Most read posts of 2011

As the New Year approaches, it’s time to round up the ten most read posts on this blog during 2011. Actually the exercise is complicated this year by the fact that I switched software in the summer, making it difficult to recover the statistics for individual posts in the first half of the year, but this is mitigated by a strong upward trend which makes it unlikely that I missed anything significant in the first few months. And no, I’m not going to detrend the data…

So here they are:

1. By a country mile the most read was Why I Hate the Kindle, a rant written on my return from demolishing a pile of paperbacks during the summer holiday. It was picked up by Alphaville on the FT website and by the WSJ blog. This was also the most commented post: a large number of readers seemed not to notice that it was a personal rant and I’m allowed to think what I like.

2. The Economist as Hero – reviewing some novels featuring decisive, action-oriented economists. So much like real life? Were readers inspired to start writing their own economics-based thrillers? I have one in mind myself (featuring a middle-aged but still energetic London-based female economist) but meanwhile the contract for my next economics book is likely to delay it again.

3. Anything to do with technology is widely read online, for obvious self-selection reasons. At number 3 was The BBC Micro and Computer Literacy. This proved timely, too, given the renewed interest in getting kids coding and the launch of the Raspberry Pi and no doubt many other initiatives. This is in the air.

4. Books of the Year. Popular with people starting their Christmas shopping. I wonder how many lucky folks received my [amazon_link id=”0691145180″ target=”_blank” ]The Economics of Enough[/amazon_link] this year?

5. Keynes’s Real Lesson for Today, which reviewed an excellent new, short biography by Roger Backhouse and Bradley Bateman, [amazon_link id=”0674057759″ target=”_blank” ]Capitalist Revolutionary[/amazon_link]. Keynes, like other greats such as Adam Smith, is reinterpreted in every era in the light of events.

6.The latest of my posts on innovation and the economics of publishing, To e or Not To e? The publishing industry is doing better in its response to the disruptive technologies than the music industry (which was determined not to let its consumers have what they wanted) or the newspaper industry (with – in some cases – a patronising view of its consumers and no luck yet finding a micro-charging mechanism).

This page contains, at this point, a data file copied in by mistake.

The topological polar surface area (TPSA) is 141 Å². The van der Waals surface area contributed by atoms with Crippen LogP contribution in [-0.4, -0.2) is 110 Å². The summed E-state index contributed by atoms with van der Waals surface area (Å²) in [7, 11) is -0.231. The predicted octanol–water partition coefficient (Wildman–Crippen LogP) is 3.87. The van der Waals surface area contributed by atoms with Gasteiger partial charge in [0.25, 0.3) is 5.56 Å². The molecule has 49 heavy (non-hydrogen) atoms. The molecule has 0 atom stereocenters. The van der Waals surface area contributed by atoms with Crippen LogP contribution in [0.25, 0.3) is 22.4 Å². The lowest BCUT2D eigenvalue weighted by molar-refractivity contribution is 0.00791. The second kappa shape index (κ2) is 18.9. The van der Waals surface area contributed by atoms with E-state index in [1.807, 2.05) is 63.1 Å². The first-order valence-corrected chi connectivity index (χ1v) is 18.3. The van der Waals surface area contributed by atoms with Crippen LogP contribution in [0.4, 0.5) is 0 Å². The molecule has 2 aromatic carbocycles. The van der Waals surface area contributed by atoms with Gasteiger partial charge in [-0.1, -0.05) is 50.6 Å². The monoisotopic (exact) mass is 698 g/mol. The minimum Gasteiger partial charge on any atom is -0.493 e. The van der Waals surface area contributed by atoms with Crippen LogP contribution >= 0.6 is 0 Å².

7. The post Serious Economics for Serious Times talked about the current appetite for understanding. It is manifested not just by people wanting to read serious books – there are quite a few suggestions in this post – but also in the popularity of public lectures, serious news and current affairs programmes, conversations on blogs and Twitter.

8. Another review next, 10 Things about 23 Things They Don’t Tell You About Capitalism, the bestseller by Ha-Joon Chang.

9. Is Behavioural Economics Just A Fad? (No – witness Daniel Kahneman’s magnificent Thinking, Fast and Slow – but let’s not lose our rigour in our enthusiasm for incorporating more realistic psychology into economic analysis.)

10. Another Throw of the Boomerang. Last in the top 10 is another review, of Michael Lewis’s latest book.

As ever, a slightly surprising list. Timing always plays a part in the number of visitors – I haven’t yet learnt to optimise this but late Friday afternoon seems a good time and Sunday morning not. Twitter dynamics are obviously important, so a link being retweeted by one of the major blogs or gurus explains some of the entries above.

This will not be absolutely my last entry for 2011, as I want to take a forward look at upcoming titles; but if it’s the last one you read, Happy New Year and my best wishes for 2012. It looks like it will be an interesting year.